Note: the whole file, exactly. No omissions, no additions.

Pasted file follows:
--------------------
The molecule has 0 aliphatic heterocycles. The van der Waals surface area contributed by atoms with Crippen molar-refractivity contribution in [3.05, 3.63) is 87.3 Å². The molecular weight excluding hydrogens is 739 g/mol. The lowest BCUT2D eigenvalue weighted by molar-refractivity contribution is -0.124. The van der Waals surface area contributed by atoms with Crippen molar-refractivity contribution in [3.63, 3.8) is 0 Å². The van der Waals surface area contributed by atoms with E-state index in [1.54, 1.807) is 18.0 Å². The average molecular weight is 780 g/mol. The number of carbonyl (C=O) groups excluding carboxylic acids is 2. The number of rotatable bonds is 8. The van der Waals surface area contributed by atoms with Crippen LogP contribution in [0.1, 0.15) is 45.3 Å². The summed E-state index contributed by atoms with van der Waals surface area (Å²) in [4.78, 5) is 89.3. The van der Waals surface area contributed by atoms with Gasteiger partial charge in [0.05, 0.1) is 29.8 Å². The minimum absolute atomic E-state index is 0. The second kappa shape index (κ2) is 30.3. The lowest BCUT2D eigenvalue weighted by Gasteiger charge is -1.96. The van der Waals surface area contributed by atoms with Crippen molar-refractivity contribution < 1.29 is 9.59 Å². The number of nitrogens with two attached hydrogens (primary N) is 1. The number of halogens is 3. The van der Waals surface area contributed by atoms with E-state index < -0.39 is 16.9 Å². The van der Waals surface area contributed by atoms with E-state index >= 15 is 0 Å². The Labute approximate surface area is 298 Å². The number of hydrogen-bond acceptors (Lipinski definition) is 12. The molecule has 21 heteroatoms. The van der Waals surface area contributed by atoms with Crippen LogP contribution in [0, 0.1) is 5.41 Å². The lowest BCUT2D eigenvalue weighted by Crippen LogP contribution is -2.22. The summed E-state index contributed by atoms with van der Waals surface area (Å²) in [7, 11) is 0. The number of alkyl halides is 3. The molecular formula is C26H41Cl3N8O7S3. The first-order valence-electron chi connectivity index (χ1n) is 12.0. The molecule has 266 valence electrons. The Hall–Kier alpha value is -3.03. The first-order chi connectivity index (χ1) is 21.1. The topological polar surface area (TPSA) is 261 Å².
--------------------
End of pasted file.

The molecule has 0 aliphatic heterocycles. The van der Waals surface area contributed by atoms with Crippen molar-refractivity contribution in [3.05, 3.63) is 87.3 Å². The molecular weight excluding hydrogens is 739 g/mol. The lowest BCUT2D eigenvalue weighted by molar-refractivity contribution is -0.124. The van der Waals surface area contributed by atoms with Crippen molar-refractivity contribution in [3.63, 3.8) is 0 Å². The van der Waals surface area contributed by atoms with E-state index in [1.54, 1.807) is 18.0 Å². The average molecular weight is 780 g/mol. The number of carbonyl (C=O) groups excluding carboxylic acids is 2. The number of rotatable bonds is 8. The van der Waals surface area contributed by atoms with Crippen LogP contribution in [0.1, 0.15) is 45.3 Å². The summed E-state index contributed by atoms with van der Waals surface area (Å²) in [4.78, 5) is 89.3. The van der Waals surface area contributed by atoms with Gasteiger partial charge in [0.05, 0.1) is 29.8 Å². The minimum absolute atomic E-state index is 0. The second kappa shape index (κ2) is 30.3. The lowest BCUT2D eigenvalue weighted by Gasteiger charge is -1.96. The van der Waals surface area contributed by atoms with Crippen molar-refractivity contribution < 1.29 is 9.59 Å². The number of nitrogens with two attached hydrogens (primary N) is 1. The number of halogens is 3. The van der Waals surface area contributed by atoms with E-state index < -0.39 is 16.9 Å². The van der Waals surface area contributed by atoms with E-state index >= 15 is 0 Å². The Labute approximate surface area is 298 Å². The number of hydrogen-bond acceptors (Lipinski definition) is 12. The molecule has 21 heteroatoms. The van der Waals surface area contributed by atoms with Crippen LogP contribution in [0, 0.1) is 5.41 Å². The lowest BCUT2D eigenvalue weighted by Crippen LogP contribution is -2.22. The summed E-state index contributed by atoms with van der Waals surface area (Å²) in [7, 11) is 0. The number of alkyl halides is 3. The molecular formula is C26H41Cl3N8O7S3. The first-order valence-electron chi connectivity index (χ1n) is 12.0. The molecule has 266 valence electrons. The Hall–Kier alpha value is -3.03. The first-order chi connectivity index (χ1) is 21.1. The topological polar surface area (TPSA) is 261 Å².